So when I say some things require more thought work, what all y’all brains want to hear is see, some circumstances are harder than others. But no, some things require more thought work for your brain. And some things require less thought work for your brain. That’s another way of saying it.

The first way I said it was some things require more thought work for your brain, and then some different things require more thought work for other people’s brains. Another way to say it would be some things in the world require more thought work for your brain, and then there are some things in the world that require more thought work for other people, that require less thought work for you.

The difference isn’t that some things are neutral or not or more or less neutral or anything like that. It’s that not every brain has the thoughts about every circumstance. So for you, a certain workplace might require more thought work to love because of your brain and all of its factory settings and preconditioning and past experiences and thought patterns.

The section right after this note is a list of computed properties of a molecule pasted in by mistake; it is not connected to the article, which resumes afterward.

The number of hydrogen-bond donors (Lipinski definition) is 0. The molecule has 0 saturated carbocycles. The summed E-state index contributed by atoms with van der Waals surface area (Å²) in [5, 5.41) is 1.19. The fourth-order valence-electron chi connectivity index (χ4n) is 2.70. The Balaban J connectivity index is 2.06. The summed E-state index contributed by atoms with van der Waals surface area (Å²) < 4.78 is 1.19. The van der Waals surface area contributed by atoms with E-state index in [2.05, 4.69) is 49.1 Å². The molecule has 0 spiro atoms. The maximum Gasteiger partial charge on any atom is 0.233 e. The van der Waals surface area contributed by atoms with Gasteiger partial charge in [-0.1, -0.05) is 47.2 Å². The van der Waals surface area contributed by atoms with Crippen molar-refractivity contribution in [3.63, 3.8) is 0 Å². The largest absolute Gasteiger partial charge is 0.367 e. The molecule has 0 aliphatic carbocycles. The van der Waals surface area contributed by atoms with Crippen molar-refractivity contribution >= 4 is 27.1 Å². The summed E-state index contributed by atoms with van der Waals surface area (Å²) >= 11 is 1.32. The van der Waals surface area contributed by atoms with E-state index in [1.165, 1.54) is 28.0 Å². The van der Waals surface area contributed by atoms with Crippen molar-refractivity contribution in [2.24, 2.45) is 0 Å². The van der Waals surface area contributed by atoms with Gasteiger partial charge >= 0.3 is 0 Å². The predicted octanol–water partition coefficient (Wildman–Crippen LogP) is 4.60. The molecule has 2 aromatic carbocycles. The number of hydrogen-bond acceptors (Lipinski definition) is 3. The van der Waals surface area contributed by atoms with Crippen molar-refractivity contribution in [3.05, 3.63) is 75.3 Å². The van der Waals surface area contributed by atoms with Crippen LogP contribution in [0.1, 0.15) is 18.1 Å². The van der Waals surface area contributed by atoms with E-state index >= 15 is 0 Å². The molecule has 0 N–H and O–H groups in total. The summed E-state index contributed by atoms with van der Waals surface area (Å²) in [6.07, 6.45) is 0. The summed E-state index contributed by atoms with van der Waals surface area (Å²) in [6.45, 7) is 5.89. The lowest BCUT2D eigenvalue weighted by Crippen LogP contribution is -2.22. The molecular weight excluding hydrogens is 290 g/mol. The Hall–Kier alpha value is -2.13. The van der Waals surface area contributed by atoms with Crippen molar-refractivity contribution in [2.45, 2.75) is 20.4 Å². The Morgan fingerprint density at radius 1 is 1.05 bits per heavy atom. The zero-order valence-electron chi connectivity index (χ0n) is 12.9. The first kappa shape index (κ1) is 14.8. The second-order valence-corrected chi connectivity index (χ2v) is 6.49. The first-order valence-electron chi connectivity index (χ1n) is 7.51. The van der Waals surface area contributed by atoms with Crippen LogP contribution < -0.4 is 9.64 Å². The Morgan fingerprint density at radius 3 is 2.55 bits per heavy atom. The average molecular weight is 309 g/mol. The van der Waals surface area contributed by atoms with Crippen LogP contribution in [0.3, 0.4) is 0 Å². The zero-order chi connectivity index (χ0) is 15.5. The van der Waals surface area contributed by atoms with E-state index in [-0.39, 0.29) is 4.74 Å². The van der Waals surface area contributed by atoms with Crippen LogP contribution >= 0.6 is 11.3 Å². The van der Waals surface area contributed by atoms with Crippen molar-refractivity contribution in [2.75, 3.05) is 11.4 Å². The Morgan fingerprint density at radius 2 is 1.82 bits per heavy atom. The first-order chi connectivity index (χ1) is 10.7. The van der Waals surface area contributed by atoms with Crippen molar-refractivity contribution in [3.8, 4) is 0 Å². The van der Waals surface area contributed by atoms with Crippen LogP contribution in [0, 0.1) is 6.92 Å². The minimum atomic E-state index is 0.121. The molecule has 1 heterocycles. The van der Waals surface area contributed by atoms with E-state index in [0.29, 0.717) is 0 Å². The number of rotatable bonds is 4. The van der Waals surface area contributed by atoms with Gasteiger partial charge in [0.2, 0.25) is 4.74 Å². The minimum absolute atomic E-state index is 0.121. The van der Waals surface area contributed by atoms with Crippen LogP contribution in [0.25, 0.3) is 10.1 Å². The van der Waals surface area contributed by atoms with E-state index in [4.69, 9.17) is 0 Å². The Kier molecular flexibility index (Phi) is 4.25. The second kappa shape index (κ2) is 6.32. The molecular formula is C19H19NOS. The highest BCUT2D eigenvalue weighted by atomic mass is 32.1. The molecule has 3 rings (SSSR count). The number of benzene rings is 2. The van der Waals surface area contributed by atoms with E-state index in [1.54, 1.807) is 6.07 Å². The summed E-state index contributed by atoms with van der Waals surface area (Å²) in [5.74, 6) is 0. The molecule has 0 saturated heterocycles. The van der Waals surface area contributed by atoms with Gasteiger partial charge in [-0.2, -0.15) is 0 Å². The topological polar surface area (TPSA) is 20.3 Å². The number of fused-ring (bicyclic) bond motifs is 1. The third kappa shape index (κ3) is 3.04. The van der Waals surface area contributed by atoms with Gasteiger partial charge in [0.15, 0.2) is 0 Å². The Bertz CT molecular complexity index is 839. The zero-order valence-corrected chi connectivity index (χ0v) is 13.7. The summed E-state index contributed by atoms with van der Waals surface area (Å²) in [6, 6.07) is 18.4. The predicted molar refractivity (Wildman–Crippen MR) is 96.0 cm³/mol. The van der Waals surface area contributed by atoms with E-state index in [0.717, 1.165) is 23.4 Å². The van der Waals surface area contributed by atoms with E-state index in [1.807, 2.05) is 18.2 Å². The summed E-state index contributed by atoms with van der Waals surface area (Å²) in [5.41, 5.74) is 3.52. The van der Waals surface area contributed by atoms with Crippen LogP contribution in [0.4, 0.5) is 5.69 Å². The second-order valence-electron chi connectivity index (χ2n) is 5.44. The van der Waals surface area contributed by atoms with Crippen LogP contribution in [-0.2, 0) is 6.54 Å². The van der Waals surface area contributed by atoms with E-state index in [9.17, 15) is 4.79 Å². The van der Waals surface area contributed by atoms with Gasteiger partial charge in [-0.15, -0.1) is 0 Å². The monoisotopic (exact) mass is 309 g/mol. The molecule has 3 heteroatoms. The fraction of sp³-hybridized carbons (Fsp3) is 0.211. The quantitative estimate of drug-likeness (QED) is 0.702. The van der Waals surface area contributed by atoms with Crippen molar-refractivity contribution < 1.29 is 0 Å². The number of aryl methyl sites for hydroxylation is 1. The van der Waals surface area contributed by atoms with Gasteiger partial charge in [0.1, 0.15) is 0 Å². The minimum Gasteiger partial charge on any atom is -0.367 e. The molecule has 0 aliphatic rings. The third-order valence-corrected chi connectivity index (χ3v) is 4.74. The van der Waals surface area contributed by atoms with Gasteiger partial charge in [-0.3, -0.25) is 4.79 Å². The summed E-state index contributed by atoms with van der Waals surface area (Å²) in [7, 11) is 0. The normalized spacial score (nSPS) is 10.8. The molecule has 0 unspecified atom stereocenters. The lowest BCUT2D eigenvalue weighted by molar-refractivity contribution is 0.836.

Whereas for someone else, that workplace could be easy for them to love. So it takes you more thought work to love that workplace than it would take someone else to love that workplace maybe. But it’s not because of the workplace. It’s because of the brain that’s doing the thought work.

And then you could take that same person who has an easy time loving a workplace that you have a lot of trouble loving, and then we could move both of you to some other context in your life, like your body image or your relationships or something else, and you might easily love a partner, that they would have a lot of trouble loving and they would have to do way more thought work on.

So some things absolutely require more thought work than others, but it has nothing to do with the thing. The thing is always neutral. It’s that the brain that has to do the thought work is not neutral, is not starting from zero.